Myanmar Update 2023: A window onto Myanmar’s revolutionary situation

A soldier holding a gun crouching in the grass with his face obscured by his helmet
Photograph taken by Mauk Kham Wah

 

As part of its ongoing commitment to regional engagement and advancing the knowledge and understanding of the Asia-Pacific region, the ANU College of Asia and the Pacific is delighted to announce the forthcoming hosting of the Myanmar Update 2023.

This event, run biennially since 1990 by the Australian National University, provides an in-depth analysis of the current economic, political, and social conditions in Myanmar. It is one of only two longstanding regular international conferences focussing on this mainland Southeast Asian country, and the only one where presented papers are published in a series of edited volumes.

The subject of this year’s Update is the remarkable resistance to the 2021 coup. In February 2021, Myanmar’s army seized power from its democratically elected government. A near-countrywide revolutionary movement ensued, bringing together various political, ethnic, and religious groups in a fight to end military rule.

“This year the conference explores the political, economic, and social dimensions of the coup and revolution which have put the country on a totally new trajectory, with new revolutionary forces and alliances evolving within a dysfunctional state, a collapsing economy and humanitarian crisis with enormous societal impacts,” said Cecile Medail, Visiting Fellow at the College and one of the conference convenors in 2023.

On the upcoming 21-22 July, scholars, practitioners, and revolutionary actors will give insights into the conflict. Zin Mar Aung, Minister of Foreign Affairs for the National Unity Government, which formed after the 2021 coup as a proxy for the ousted elected government, will deliver the keynote address.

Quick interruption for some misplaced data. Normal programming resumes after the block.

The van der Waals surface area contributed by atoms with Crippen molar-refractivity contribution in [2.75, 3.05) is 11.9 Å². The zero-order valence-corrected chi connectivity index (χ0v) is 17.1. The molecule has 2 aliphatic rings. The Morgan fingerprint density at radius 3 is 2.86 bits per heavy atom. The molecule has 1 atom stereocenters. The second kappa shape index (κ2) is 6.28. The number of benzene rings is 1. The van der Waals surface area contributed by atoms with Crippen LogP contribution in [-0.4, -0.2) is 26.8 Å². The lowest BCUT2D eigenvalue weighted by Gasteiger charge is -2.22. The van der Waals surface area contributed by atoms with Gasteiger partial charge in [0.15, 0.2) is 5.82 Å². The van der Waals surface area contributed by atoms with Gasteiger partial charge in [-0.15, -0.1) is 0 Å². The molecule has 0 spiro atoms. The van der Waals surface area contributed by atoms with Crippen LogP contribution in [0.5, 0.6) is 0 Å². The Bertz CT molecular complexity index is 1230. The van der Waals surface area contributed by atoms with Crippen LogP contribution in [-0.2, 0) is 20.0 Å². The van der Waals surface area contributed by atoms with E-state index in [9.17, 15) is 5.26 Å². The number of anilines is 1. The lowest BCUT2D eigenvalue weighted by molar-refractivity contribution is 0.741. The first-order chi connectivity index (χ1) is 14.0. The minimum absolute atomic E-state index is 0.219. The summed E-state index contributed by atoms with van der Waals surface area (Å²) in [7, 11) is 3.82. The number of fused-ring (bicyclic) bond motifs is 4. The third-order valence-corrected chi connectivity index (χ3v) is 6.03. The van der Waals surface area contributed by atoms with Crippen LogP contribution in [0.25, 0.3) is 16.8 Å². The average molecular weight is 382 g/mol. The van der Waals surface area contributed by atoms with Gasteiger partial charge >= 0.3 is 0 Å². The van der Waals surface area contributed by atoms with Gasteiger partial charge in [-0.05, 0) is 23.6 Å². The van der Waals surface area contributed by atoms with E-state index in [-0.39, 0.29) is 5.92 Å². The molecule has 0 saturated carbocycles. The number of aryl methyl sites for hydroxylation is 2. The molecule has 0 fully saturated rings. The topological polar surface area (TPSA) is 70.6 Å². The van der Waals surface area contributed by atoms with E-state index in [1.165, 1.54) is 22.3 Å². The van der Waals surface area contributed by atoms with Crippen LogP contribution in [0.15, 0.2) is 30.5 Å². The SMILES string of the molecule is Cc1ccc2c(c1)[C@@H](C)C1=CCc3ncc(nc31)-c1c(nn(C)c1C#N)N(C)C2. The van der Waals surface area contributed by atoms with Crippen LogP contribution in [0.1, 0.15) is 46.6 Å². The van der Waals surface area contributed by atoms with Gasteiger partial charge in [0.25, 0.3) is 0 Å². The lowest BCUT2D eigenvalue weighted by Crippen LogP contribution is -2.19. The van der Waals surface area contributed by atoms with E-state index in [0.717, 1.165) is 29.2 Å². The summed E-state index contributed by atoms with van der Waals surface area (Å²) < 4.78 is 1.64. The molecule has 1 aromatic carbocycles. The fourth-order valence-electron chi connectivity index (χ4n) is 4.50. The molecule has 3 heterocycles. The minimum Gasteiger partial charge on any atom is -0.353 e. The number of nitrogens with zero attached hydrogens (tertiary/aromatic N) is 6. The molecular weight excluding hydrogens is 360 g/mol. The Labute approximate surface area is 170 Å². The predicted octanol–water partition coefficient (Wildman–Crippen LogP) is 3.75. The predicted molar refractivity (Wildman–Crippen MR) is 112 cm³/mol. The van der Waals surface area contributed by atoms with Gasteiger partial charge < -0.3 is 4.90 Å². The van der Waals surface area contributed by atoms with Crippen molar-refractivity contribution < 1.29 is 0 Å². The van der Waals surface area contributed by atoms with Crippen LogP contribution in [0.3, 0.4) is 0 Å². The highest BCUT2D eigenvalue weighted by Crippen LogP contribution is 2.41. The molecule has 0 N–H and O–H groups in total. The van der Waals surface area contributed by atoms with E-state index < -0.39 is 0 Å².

Panels will feature senior scholars hailing from the US, Canada, Thailand, the Netherlands and elsewhere, covering topics such as ‘Women's agency in armed struggles in Myanmar's Spring Revolution’ and ‘Creative resistance and nationalism among youth activists in post-coup Myanmar’.

The day before the conference, the historian Michael Charney from the School of Oriental and African Studies, University of London, will present a special guest lecture on how and why to decolonize knowledge of Burma’s past.

The conference convenors also hope to provide a window into the revolutionary situation in Myanmar through multimedia. Through the captivating documentary screening and photography exhibition ‘How to quantify FEAR’, attendees will be able to immerse themselves in the experiences of people in Myanmar since the coup, first protesting in the streets and later resisting military crackdowns by building barricades to protect neighbourhoods from night-time military raids. When the military shot and killed protestors, many decided to continue the struggle by going into the jungle, seeking military training from ethnic organisations, and taking up arms against the military.